Over the past year, as I've attended open source conferences like LinuxWorld and the Open Source Business Conference, I've noticed an interesting phenomenon. The sessions have shifted away from Linux-specific topics and started including presentations on enterprise applications -- especially ERP. But why is this broader focus happening now? What does it mean? And what does it imply for the future of open source?
Here are three things the increased presence of ERP as an open source topic means to you:
One: The shift away from commercial software is continuing and growing.
While open source originated in IT-specific software like compilers, firewalls, and Web servers, it is now moving to end user-facing systems. The continued interest in the Linux desktop is evidence of this move.
The newer interest in ERP represents more evidence. But it carries further meaning as well. ERP has been the province of big software vendors. Dissatisfaction with the pace and success rate of ERP implementations has been widespread.
One refreshing aspect of open source is the closer relationships possible between users and developers. Product communities typically allow both groups to interact and share knowledge. Open source users feel that they can influence the developers and product direction of their open source ERP product. This stands in strong contrast to the rather remote relationships typical of the enterprise ERP product world.
This shift means that open source is likely to be part of organizations' strategic decisions instead of merely being a technical choice confined to the IT group.
Two: Strategy means different participants.
Selecting an open source security tool is typically decided within the IT organization, and perhaps by a subset of it, like the security group. It would be unusual for the CIO of the company to become involved with the decision -- or perhaps even be aware of it.
When it comes to enterprise apps, however, that changes dramatically. Enterprise apps impact end users and end user organizations. When it comes to selecting one, CIOs are always involved. No end user is ever going to complain about the technical merits of an obscure application like an intrusion detection system. They will definitely sound off if the interface to their ERP system makes it difficult for their staff to do their job.
So, we can expect higher level IT management, and even end user senior management, to be involved in selecting open source ERP systems. If you've looked at the attendees of LinuxWorld, it's easy to see that this shift is occurring. More Dockers and fewer sandals symbolize the shift, but also reflect the reality that a broader audience is getting involved with open source.
Three: The open source ERP ecosystem will change.
Until now, the users of these products have been very technical organizations with a bias toward open source -- in other words, open source enthusiasts.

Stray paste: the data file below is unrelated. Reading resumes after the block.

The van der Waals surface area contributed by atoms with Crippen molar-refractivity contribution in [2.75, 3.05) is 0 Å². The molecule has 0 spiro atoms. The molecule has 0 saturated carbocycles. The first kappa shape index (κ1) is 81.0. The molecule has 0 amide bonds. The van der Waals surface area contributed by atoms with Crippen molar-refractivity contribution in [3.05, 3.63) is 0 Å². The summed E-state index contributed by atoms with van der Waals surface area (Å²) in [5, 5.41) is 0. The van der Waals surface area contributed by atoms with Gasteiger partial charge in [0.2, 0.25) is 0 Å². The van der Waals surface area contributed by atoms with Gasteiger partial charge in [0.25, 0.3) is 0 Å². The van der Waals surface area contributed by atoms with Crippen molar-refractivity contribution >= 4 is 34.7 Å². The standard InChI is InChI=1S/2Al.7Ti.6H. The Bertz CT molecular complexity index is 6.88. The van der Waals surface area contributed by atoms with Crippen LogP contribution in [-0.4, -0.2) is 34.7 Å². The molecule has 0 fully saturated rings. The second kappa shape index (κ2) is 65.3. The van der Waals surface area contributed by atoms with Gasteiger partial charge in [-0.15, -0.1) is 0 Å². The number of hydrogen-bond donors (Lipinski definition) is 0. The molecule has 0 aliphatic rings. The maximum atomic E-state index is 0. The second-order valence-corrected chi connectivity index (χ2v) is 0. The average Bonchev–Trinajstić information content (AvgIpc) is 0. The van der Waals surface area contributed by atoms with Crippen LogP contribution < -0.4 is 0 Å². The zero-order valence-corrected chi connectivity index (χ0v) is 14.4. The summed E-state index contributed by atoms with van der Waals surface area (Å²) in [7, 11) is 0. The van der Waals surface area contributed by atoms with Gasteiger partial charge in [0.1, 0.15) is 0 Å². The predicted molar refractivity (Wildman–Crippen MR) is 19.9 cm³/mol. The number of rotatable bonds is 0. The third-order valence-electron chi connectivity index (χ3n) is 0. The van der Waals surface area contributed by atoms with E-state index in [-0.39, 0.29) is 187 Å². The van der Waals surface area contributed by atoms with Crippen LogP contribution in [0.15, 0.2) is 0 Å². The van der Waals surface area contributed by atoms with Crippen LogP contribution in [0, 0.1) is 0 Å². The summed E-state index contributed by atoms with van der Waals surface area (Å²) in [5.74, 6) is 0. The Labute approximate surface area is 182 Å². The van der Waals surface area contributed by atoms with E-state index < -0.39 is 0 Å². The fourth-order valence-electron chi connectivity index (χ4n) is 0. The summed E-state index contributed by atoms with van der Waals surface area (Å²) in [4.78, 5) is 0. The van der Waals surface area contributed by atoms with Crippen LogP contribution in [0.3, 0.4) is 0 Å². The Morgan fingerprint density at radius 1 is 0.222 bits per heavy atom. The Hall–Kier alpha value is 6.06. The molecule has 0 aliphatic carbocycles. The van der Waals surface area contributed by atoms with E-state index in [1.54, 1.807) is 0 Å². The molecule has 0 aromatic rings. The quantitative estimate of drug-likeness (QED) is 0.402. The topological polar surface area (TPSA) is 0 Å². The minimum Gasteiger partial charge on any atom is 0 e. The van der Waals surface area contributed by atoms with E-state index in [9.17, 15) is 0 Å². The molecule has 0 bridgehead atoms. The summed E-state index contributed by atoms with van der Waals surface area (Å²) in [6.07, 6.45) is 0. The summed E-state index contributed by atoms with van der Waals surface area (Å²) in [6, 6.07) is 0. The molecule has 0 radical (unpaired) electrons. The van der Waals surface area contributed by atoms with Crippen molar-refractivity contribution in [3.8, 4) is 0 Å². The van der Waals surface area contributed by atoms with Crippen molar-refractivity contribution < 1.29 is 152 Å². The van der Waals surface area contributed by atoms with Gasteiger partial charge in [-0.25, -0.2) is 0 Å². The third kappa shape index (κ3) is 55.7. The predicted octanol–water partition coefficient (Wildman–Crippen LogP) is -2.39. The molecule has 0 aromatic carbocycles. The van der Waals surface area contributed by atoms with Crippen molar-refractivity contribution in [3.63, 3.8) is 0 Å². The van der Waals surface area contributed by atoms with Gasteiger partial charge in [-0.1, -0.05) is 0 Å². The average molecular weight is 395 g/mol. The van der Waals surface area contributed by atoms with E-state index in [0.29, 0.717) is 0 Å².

As new participants and new organizations begin to consider open source ERP, they'll want to see the kinds of things they're used to accompanying commercial offerings - things like references, case studies, and TCO analysis. These requirements will affect not only the product providers, but also other members of the community, like service providers, training organizations, and so forth.
Just as the participants in the open source ERP community will need to change their expectations, the new participants entering the community will need to adjust their way of doing business as well. Many product providers and service organizations refuse to respond to RFPs, a staple of the traditional ERP selection process, due to the absence of license fees to support marketing and sales activities. Being told to download the product and decide if it's right for the organization will be a rude shock for IT shops (and their RFP consultants!).
The much lower costs of open source ERP are a benefit to user organizations, but when the changed economics of the industry meet the traditional user expectations, it will be interesting to watch.
Golden's Rule: Be careful what you ask for...
Many open source adherents have wished for the day when its use would spread to new organizations and more broadly within organizations. The increased interest in open source ERP shows that their wish is being fulfilled. Open source is becoming an industry-wide trend.
As the community grows, it's going to change. New members are less likely to focus solely on the technical merits of products and will be interested in other aspects as well - things like how many service providers there are, whether there's a certification program for technical personnel, and so on.
The familiar and comfortable world of open source is changing as its use increases. The challenge is to recognize the changes and be ready to accommodate them.
About the author: Bernard Golden is CEO of Navica Inc., a systems integrator based in San Carlos, Calif. He is the author of Succeeding with Open Source (Addison-Wesley, August 2004) and the creator of the Open Source Maturity Model, a formalized method of locating, assessing and implementing open source software.